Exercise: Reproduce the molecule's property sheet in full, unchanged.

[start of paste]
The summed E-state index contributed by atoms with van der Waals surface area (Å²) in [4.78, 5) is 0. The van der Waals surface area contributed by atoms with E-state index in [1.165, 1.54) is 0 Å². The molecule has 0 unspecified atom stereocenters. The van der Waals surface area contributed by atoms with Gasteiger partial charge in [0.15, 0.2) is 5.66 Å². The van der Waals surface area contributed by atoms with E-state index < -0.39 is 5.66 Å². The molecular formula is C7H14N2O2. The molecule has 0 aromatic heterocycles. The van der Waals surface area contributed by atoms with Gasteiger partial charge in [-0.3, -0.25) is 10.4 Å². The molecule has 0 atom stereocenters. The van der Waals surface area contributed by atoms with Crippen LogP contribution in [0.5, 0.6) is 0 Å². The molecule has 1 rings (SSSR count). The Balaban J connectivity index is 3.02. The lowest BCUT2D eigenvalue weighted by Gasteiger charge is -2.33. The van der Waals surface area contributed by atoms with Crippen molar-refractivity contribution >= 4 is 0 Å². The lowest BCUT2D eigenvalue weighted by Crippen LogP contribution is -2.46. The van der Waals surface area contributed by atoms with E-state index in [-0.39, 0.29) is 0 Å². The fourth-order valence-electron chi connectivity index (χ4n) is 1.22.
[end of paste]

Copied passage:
The summed E-state index contributed by atoms with van der Waals surface area (Å²) in [4.78, 5) is 0. The van der Waals surface area contributed by atoms with E-state index in [1.165, 1.54) is 0 Å². The molecule has 0 unspecified atom stereocenters. The van der Waals surface area contributed by atoms with Gasteiger partial charge in [0.15, 0.2) is 5.66 Å². The van der Waals surface area contributed by atoms with E-state index < -0.39 is 5.66 Å². The molecular formula is C7H14N2O2. The molecule has 0 aromatic heterocycles. The van der Waals surface area contributed by atoms with Gasteiger partial charge in [-0.3, -0.25) is 10.4 Å². The molecule has 0 atom stereocenters. The van der Waals surface area contributed by atoms with Crippen LogP contribution in [0.5, 0.6) is 0 Å². The molecule has 1 rings (SSSR count). The Balaban J connectivity index is 3.02. The lowest BCUT2D eigenvalue weighted by Gasteiger charge is -2.33. The van der Waals surface area contributed by atoms with Crippen molar-refractivity contribution >= 4 is 0 Å². The lowest BCUT2D eigenvalue weighted by Crippen LogP contribution is -2.46. The van der Waals surface area contributed by atoms with E-state index in [-0.39, 0.29) is 0 Å². The fourth-order valence-electron chi connectivity index (χ4n) is 1.22.